State and Law Institute of Vietnam
Through thousands of years of their existence in Vietnam, various feudal dynasties carried out many administrative reforms with a view to consolidating the kings’ power, including two biggest and most effective administrative reforms, one during the Le dynasty of King Le Thanh Tong (the second half of the 15th century) and one during the Nguyen dynasty of King Minh Mang (the first half of the 19th century).
In the aspect of higher effect and efficiency of operation of the state administration, especially local administrations, such feudal administrative reforms are characterized by the following prominent features:
Classification of local administrations
The Vietnamese feudal regime was often structured with local administrations at four levels:
- The centrally administered administration: The local administration at this level was called “lo” under the Ly-Tran dynasties (from the 11th thru 15th century) or “dao”(sector), then “xu” or “thua tuyen” during the early Le dynasty. Provincial-level administrations were set up for the first time under King Minh Mang.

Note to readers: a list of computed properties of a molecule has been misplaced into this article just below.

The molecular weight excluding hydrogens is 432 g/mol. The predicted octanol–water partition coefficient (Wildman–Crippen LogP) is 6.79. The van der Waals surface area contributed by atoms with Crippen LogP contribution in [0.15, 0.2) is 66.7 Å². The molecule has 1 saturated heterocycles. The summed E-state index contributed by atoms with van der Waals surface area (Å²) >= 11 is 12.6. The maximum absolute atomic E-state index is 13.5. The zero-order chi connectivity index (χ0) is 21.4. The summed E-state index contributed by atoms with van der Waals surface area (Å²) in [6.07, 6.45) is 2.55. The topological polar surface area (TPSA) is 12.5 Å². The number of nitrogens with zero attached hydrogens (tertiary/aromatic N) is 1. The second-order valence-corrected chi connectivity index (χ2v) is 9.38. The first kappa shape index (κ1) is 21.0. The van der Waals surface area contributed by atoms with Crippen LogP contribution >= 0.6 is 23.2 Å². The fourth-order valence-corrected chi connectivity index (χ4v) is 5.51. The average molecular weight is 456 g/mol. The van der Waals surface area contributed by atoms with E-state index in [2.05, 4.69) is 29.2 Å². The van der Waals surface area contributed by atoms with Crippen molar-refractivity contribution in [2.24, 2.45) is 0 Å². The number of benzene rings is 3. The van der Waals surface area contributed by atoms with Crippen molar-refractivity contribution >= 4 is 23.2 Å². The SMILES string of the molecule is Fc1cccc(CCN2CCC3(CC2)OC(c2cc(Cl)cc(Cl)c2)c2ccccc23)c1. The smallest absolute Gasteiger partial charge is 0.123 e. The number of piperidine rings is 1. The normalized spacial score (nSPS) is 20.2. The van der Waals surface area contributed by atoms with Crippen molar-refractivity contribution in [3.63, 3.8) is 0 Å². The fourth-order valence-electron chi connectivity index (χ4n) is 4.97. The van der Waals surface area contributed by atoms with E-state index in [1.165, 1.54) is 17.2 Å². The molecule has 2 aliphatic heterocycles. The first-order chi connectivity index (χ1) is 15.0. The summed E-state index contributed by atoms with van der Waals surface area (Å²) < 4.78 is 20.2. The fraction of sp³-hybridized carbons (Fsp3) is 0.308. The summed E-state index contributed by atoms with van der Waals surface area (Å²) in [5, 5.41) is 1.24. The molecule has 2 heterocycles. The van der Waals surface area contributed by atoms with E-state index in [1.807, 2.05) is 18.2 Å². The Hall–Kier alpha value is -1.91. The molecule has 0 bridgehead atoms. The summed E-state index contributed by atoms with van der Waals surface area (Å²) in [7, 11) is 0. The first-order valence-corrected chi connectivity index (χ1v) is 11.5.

- The “phu” (inter-district) administration, which was headed by “tri phu”.
- The “huyen” or “chau” administration, which was headed by “tri huyen” or “tri chau”. During the feudal time, mountain districts were usually called “chau” with its vestige can now be seen in such geographical names as Moc Chau and Thuan Chau districts of Son La province, or Mai Chau district of Hoa Binh province. Usually, the royal courts appointed tribal chiefs as “tri chau,” aiming to bind them to the central administration and to prevent separation. As the tribal chiefs were familiar with local customs and practices of ethnic minorities, their rule proved more effective. Moreover, the royal courts often sent their mandarins to assist “tri chau” in administrative experience, thereby to supervise their rule.
- The “xa” (commune)-level administration, which served as the grassroots administrative unit. It was headed by a mandarin called “xa quan” during the Ly - Tran dynasties, then “xa truong” under King Le Thanh Tong’s rein, which was changed into “ly truong” from the time of King Minh Mang.
Especially, unlike the feudal regimes in Europe or China, the Vietnamese feudal dynasties let “xa quan,” “xa truong” or “ly truong” be elected by villagers. During their administrative reforms, they attached great importance to the reform of local administrations at two levels, namely the centrally administered administration and the commune-level administration which directly supplied human and material resources for the state through tax collection, corvee mobilization and military conscription.